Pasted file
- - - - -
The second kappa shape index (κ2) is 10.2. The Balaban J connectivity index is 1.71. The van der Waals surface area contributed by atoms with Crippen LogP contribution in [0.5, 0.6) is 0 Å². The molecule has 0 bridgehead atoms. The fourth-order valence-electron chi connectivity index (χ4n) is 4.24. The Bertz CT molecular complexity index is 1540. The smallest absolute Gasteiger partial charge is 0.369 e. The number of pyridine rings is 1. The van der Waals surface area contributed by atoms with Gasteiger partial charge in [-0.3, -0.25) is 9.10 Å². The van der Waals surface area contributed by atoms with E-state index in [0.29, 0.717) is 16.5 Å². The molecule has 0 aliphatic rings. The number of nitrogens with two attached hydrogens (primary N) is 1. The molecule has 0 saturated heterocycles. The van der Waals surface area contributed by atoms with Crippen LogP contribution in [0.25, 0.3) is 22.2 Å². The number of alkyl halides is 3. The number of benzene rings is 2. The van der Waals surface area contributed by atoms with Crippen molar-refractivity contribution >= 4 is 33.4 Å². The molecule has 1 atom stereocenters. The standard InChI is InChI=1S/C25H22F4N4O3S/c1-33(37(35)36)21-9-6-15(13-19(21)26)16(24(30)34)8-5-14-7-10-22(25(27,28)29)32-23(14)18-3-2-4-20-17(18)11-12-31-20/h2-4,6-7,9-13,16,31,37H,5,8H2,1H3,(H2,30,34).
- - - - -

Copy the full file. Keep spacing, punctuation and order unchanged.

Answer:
The second kappa shape index (κ2) is 10.2. The Balaban J connectivity index is 1.71. The van der Waals surface area contributed by atoms with Crippen LogP contribution in [0.5, 0.6) is 0 Å². The molecule has 0 bridgehead atoms. The fourth-order valence-electron chi connectivity index (χ4n) is 4.24. The Bertz CT molecular complexity index is 1540. The smallest absolute Gasteiger partial charge is 0.369 e. The number of pyridine rings is 1. The van der Waals surface area contributed by atoms with Gasteiger partial charge in [-0.3, -0.25) is 9.10 Å². The van der Waals surface area contributed by atoms with E-state index in [0.29, 0.717) is 16.5 Å². The molecule has 0 aliphatic rings. The number of nitrogens with two attached hydrogens (primary N) is 1. The molecule has 0 saturated heterocycles. The van der Waals surface area contributed by atoms with Crippen LogP contribution in [0.25, 0.3) is 22.2 Å². The number of alkyl halides is 3. The number of benzene rings is 2. The van der Waals surface area contributed by atoms with Crippen molar-refractivity contribution >= 4 is 33.4 Å². The molecule has 1 atom stereocenters. The standard InChI is InChI=1S/C25H22F4N4O3S/c1-33(37(35)36)21-9-6-15(13-19(21)26)16(24(30)34)8-5-14-7-10-22(25(27,28)29)32-23(14)18-3-2-4-20-17(18)11-12-31-20/h2-4,6-7,9-13,16,31,37H,5,8H2,1H3,(H2,30,34).